Rebuild a safe and compliant workspace: Updating preventive maintenance schedules

July 2, 2020 By Kevin Price

Getting back to work: how do we do it safely?

In the world’s new normal, organizations will be required to not only improve cleaning and hygiene practices but to prove in an audit that they are following these practices in a regular, timely manner.

Download the eBook: Rebuild a safe and compliant workspace

Our blog post series reviews five key areas employers must consider in order to safely open for business and ensure operational continuity. In our previous post, we talked about ensuring clean operation by employees. This week, we’ll focus on the second consideration: how preventive maintenance can help guard against contamination.

Consideration #2: Updating preventive maintenance schedules

Protocols to ensure a clean and safe work environment are built on preventive maintenance schedules. So it’s important that these schedules have been updated to reflect new and quickly changing requirements.

For example, the American Society of Heating, Refrigerating and Air-Conditioning Engineers (ASHRAE) has issued new guidelines for flushing heating, ventilation, and air conditioning (HVAC) systems pre- and post-occupancy, including operating exhaust fans and opening air dampers or windows; disinfecting high-touch areas; and having a water management plan to decrease the risk of bacteria growth in buildings that have been closed or had limited operations.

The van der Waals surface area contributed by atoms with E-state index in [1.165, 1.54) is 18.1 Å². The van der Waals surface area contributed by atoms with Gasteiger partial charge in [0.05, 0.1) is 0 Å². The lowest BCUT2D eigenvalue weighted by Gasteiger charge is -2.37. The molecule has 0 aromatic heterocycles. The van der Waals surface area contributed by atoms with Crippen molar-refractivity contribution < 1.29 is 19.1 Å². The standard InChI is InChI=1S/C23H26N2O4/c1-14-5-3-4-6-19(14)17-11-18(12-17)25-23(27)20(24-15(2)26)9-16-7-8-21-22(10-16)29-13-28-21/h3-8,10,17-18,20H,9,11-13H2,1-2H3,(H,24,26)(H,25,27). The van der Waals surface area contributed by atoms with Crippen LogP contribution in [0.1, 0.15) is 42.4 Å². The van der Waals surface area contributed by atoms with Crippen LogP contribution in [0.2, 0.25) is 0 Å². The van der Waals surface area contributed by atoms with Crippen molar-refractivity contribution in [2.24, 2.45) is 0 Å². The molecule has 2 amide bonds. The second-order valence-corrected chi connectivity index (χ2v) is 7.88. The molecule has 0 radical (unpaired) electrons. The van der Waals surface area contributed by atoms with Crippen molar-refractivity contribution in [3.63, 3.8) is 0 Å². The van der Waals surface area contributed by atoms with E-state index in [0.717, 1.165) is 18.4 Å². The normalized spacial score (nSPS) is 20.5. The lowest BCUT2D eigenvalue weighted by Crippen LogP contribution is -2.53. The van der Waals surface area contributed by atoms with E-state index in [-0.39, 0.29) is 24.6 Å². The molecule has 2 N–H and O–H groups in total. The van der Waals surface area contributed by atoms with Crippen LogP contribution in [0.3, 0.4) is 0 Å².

Once guidelines have been adopted, your organization will need to determine the correct frequency of cleaning tasks and the best way to train employees to comply. The proper use and disposal of protective gear, the use of required disinfectants, and how to maintain distance in tight quarters are just some of the topics you might need to address.

Instead of improving their preventive maintenance practices, some organizations may flirt with the idea of reducing maintenance to save costs in the face of declining activity and revenues. Our eBook, “A safe and clean work environment,” explains why that is a particularly risky idea, especially with an expected surge in demand in the third and fourth quarters of the year.

If you’d like to learn more about updating preventive maintenance schedules plus other topics related to getting back to work safely, we invite you to download the eBook: “Rebuild a safe and compliant workspace.”

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